Having written yesterday about false confessions, I sat up and took notice when (via Bruce Schneier) I saw this post from Ross Anderson at Light Blue Touch Paper, liveblogging from the Interdisciplinary Workshop on Security and Human Behavior at MIT last month on problems related to deception and computer security. (Here are photos from the event if you weren't on the exclusive invite list.) According to Anderson:
The first session, on deception, was fascinating. It emphasised the huge range of problems, from detecting deception in interpersonal contexts such as interrogation through the effects of context and misdirection to how we might provide better trust signals to computer users. ...That last observation identifies a key flaw in using behavioral cues for lie detection: Probably more people people deceive themselves into believing lies of all shapes, colors, sizes and motivations - particularly when justifying their own actions faced with accusations - than the rationalists among us would like to believe.
The first session brought home what a huge subject deception is. The first speaker, Paul Ekman, pretty well established the study of how people deceive each other in face-to-face contexts, and how we detect deception. We observe a social hot spot - a discrepancy or an implausible statement, say - and this prompts us to look for an emotional leakage, via something like a microfacial expression.
However the error rate can be high, as the hot spot can come from a context switch and the emotion being leaked could be (say) anger at being interrogated rather than fear of being caught in a lie. Othello’s error was to read Desdemona’s fear correctly but to misunderstand its cause. ...
In particular - and Paul Ekman agreed to this in the panel discussion - the best way to tell a lie is to deceive yourself into believing it. This should get a lot more research. Charlatans in particular - such as spirit mediums who pretend to talk to the dead - operate by inducing self-deception.
There's little doubt that detecting deception or mitigating the harm it causes (e.g., fraud) constitutes a major part of security of all types, not just computer security. The comments about deception, in particular, apply directly to day to day crime and punishment topics, not the least of which is the subject of police eliciting false confessions or identifying them after the fact.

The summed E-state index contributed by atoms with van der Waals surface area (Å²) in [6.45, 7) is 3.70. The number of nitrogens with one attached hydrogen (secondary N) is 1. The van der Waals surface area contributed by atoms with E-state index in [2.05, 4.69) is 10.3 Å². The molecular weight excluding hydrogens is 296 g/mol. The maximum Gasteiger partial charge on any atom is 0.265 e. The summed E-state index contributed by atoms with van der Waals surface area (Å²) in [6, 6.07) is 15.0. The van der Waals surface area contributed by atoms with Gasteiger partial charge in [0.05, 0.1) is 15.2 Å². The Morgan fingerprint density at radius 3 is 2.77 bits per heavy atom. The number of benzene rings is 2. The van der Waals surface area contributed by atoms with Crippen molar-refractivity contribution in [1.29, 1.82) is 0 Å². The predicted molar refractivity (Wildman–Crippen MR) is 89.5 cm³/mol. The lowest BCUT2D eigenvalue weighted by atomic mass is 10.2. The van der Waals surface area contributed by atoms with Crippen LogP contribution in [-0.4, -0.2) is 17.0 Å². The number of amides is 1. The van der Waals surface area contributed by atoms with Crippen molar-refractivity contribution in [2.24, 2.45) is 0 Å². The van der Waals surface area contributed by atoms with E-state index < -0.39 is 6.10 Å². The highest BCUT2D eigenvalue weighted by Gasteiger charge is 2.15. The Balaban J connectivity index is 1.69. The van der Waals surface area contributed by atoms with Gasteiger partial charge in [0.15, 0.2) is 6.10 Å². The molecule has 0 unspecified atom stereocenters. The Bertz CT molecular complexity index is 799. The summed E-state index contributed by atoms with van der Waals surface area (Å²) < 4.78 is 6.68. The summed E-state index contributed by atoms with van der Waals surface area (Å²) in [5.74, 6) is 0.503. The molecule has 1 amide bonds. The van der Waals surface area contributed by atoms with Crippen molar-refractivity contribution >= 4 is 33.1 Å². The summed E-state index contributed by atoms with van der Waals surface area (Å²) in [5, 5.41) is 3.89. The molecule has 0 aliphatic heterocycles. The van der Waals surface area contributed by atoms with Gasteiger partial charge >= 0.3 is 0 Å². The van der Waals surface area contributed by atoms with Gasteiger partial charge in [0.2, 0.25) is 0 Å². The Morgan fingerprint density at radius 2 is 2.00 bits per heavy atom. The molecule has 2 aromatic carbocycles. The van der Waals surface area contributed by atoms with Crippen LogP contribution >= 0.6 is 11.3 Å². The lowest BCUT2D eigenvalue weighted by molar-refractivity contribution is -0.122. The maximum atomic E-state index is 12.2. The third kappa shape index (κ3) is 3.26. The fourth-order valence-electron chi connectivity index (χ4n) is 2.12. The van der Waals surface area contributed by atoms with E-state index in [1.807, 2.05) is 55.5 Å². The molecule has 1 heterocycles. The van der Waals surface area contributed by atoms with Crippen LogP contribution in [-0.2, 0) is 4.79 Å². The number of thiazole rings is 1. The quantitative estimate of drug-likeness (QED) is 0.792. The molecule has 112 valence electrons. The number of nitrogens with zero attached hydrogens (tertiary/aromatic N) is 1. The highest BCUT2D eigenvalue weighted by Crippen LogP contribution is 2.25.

A core method of modern American police interrogation relies on questioners judging verbal and nonverbal cues to determine if the interrogation subject is being deceptive, then developing an interrogation strategy grounded in that hypothesis. The most coercive tactics are reserved for offenders judged deceptive by police.
The problem is just as Anderson identified: The error rate is high, risking the same mistake committed by Othello when he falsely accused Desdemona. According to the (highly recommended) recent book by Richard Leo, Police Interrogations and American Justice (pp. 98-99):
Numerous controlled studies have shown that people are not good intuitive judges of truth and deception, typically performing at no better than chance levels of accuracy. Controlled studies have also shown that even investigators and other supposed experts who routinely evaluate deceptive behavior are highly prone to error. Moreover, Kassin and Fong have shown that police interrogators and others specifically trained in the [Behavioral Analysis Interview technique taught by John Reid and Associates] not only fail to discriminate accurately between true and false statements much of th time, but also that behavior analysis training actually lowers the ability of police interrogators to discriminate accurately between true and false denials. Further, such training inflates their confidence in their judgments. (citations omitted)Assuming police can accurately judge lie detection leads directly to false accusations and confessions. That realization led law enforcement in some European countries to switch to an information gathering rather than an inquisitorial approach to interrogations over the last couple of decades, in addition to recording the entire process.
If the total rate of wrongful convictions turns out to fall on the higher end of the range of estimates, it will be in large part because police are little better at judging deception or its causes than Othello when he murdered poor Desdemona, protesting her innocence to the end.
BLOGVERSATION: Scott Greenfield responds that it's not just police who can't accurately tell when someone is lying, but also judges and jurors.